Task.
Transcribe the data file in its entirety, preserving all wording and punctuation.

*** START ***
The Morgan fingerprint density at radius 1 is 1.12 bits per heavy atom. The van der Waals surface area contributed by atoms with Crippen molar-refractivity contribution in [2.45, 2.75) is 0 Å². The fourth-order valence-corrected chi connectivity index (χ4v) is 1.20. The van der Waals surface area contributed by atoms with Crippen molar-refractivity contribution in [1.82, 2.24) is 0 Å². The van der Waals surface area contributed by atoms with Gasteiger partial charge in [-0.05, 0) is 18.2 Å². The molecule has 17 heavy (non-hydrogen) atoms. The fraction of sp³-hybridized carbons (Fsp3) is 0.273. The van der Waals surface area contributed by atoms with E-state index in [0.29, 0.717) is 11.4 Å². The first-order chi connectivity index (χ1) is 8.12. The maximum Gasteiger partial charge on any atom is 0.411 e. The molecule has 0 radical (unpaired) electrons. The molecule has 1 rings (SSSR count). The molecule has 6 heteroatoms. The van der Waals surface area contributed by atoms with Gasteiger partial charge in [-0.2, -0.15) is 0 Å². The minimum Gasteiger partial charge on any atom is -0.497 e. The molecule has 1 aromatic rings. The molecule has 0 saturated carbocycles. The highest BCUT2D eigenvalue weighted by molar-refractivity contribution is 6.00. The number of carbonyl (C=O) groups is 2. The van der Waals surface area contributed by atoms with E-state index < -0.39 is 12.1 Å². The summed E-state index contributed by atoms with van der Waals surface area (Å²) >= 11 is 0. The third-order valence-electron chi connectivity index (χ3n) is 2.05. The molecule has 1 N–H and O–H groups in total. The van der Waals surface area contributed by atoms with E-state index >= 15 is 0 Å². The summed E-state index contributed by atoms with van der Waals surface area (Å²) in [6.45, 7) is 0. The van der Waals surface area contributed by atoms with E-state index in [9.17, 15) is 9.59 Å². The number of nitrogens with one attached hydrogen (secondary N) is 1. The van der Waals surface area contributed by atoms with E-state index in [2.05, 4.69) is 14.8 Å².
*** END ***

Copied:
The Morgan fingerprint density at radius 1 is 1.12 bits per heavy atom. The van der Waals surface area contributed by atoms with Crippen molar-refractivity contribution in [2.45, 2.75) is 0 Å². The fourth-order valence-corrected chi connectivity index (χ4v) is 1.20. The van der Waals surface area contributed by atoms with Crippen molar-refractivity contribution in [1.82, 2.24) is 0 Å². The van der Waals surface area contributed by atoms with Gasteiger partial charge in [-0.05, 0) is 18.2 Å². The molecule has 17 heavy (non-hydrogen) atoms. The fraction of sp³-hybridized carbons (Fsp3) is 0.273. The van der Waals surface area contributed by atoms with E-state index in [0.29, 0.717) is 11.4 Å². The first-order chi connectivity index (χ1) is 8.12. The maximum Gasteiger partial charge on any atom is 0.411 e. The molecule has 0 radical (unpaired) electrons. The molecule has 1 rings (SSSR count). The molecule has 6 heteroatoms. The van der Waals surface area contributed by atoms with Gasteiger partial charge in [-0.2, -0.15) is 0 Å². The minimum Gasteiger partial charge on any atom is -0.497 e. The molecule has 1 aromatic rings. The molecule has 0 saturated carbocycles. The highest BCUT2D eigenvalue weighted by molar-refractivity contribution is 6.00. The number of carbonyl (C=O) groups is 2. The van der Waals surface area contributed by atoms with E-state index < -0.39 is 12.1 Å². The summed E-state index contributed by atoms with van der Waals surface area (Å²) >= 11 is 0. The third-order valence-electron chi connectivity index (χ3n) is 2.05. The molecule has 1 N–H and O–H groups in total. The van der Waals surface area contributed by atoms with E-state index >= 15 is 0 Å². The summed E-state index contributed by atoms with van der Waals surface area (Å²) in [6.45, 7) is 0. The van der Waals surface area contributed by atoms with E-state index in [9.17, 15) is 9.59 Å². The number of nitrogens with one attached hydrogen (secondary N) is 1. The van der Waals surface area contributed by atoms with E-state index in [2.05, 4.69) is 14.8 Å².